Then there’s a whole level of fear mongering, racism, othering, and just being a disgusting human being lacking empathy that comes into it too. But I think I’ve ranted in your blog enough for the morning 😉

    (Can you tell I used to be a political blogger in a former life?)

    1. The “pork” is exactly why our military spending has run amuck. People complain about military spending, but if you look into WHERE it is spent it often has little or no relevance to ACTUAL defense needs. Then the issue of ALL bills having extra, non-related, expenditures and you’ll be as pissed as most of the taxpayers that pay attention are. They stick so much in the military budget specifically because nobody wants to vote against ‘national defense’ because it’s a recipe for political woes. Anyway, you had some good points so thanks for sharing.

      1. Thanks. And yes to military spending. The things the military doesn’t ask for and doesn’t want is a big piece of it. (On the other hand things that are less tangible like vet health care goes under supported.)

        1. That is very true, but that is because bureaucratic bloat means they really don’t know. The government has trouble firing bad employees and rather than address that, they stick band-aides and replace the guy on the top. Having to use the VA has convinced me that I do NOT want government managed medicine. Sigh, but the test of time tells us that government and corruption are intrinsically linked. What options do we have, shy of anarchy? Certainly not any solution that gives them MORE power.

          1. I will say I do think government can work well or as well as private industry. But people get bristly faster with government. I don’t want a for profit industry running health care either because death is cheap and saving lives is expensive and well when it comes to the bottom line why would you ever insure human beings who need help if you don’t have to and aren’t making money at it.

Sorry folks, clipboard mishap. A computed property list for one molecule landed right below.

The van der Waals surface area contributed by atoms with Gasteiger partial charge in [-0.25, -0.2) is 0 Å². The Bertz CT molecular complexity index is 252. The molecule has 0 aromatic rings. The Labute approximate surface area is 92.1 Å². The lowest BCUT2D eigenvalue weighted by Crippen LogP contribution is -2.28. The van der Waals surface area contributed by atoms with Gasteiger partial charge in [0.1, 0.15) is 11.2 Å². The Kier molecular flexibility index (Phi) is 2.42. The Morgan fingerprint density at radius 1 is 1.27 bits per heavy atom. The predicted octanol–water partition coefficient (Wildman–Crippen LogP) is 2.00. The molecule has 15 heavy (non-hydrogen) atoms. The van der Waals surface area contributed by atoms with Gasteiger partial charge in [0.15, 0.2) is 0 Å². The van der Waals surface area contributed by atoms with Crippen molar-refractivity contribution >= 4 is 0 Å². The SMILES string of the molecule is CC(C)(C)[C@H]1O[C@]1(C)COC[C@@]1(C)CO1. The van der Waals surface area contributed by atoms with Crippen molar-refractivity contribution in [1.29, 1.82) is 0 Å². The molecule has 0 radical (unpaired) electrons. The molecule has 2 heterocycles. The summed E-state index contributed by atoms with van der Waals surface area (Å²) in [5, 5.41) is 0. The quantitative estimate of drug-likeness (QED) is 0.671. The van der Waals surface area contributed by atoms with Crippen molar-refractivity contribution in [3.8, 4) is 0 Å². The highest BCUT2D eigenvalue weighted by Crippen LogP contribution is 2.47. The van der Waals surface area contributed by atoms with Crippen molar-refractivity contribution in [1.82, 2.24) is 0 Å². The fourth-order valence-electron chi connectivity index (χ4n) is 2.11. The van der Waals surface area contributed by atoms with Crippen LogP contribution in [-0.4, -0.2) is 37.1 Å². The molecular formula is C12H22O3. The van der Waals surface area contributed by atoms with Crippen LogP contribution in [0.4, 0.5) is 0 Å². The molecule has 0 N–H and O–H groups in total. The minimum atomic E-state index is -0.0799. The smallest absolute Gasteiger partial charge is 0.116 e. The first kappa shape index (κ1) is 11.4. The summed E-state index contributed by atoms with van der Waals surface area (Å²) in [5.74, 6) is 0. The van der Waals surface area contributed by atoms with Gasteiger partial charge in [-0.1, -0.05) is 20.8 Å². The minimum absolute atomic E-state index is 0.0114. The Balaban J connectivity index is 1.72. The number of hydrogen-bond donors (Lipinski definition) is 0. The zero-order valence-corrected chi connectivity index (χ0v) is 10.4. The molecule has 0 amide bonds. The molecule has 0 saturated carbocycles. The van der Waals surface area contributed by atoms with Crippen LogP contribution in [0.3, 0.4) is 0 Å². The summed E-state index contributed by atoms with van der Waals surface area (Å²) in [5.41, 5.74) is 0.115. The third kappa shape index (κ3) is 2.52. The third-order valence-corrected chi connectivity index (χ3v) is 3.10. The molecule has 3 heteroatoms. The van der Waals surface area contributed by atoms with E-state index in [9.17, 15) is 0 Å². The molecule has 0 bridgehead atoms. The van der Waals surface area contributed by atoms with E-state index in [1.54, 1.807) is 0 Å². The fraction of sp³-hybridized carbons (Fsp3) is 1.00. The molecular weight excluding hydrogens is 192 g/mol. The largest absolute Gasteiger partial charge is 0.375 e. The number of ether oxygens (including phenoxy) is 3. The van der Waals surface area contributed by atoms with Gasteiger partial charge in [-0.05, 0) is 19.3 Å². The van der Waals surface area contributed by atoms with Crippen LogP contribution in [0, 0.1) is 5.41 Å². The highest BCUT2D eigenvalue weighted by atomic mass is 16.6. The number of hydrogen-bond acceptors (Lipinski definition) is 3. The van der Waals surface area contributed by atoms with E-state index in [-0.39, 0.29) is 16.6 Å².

(I work for a government agency that I think has issues but does a good job for the people we serve and are invisible to most people, which is sort of the ideal, no one applauds well run government because they don’t notice it.)

          2. The issue with that is the amount of redundancy and waste in the government. If we ever seriously tackled that, I think people would be a lot more happy with the status qou.

  2. That’s because humans have an us versus them mentality that political creatures milk. ALL politicians suck, but not mine is often the mentality that allows rampant incumbency to thrive.

  3. I’m attempting to stay more engaged right now in politics on all levels–local, state and federal. I have not yet attended a town hall meeting, but I have always voted. I have friends who put me to shame, however. While we’re all progressive Democrats of one ilk or another, these friends are true activists. I can’t claim that title, alas. Not yet.

  4. Never been to a town hall. I vote regularly. I even have a website that tells me how my guys voted in what. I like that because it helps me track the officials so that I can then decide weather they represent me or not. I’d go to a town hall if I ever knew of one. Especially for senate or house people. I’m a new resident in this area though, so it’ll take time for me to learn the lay of the land.

  5. Unfortunately the next four years will get even weirder. Plus when you’re as Left a Libertarian as Bernie Sanders and Chomsky, it makes it somewhat difficult finding another presidential candidate that is Anarcho Communist. You’re not conservative, but you don’t believe in big government like traditionally Authoritarian Left people do.

    Oh you know what’s strange? Hillary was listed as Authoritarian Conservative by this one website’s definition. It kind of makes me wonder what is really considered conservative at times. I think the political compass made me more confused.

    I was pleased the inauguration was largely empty though.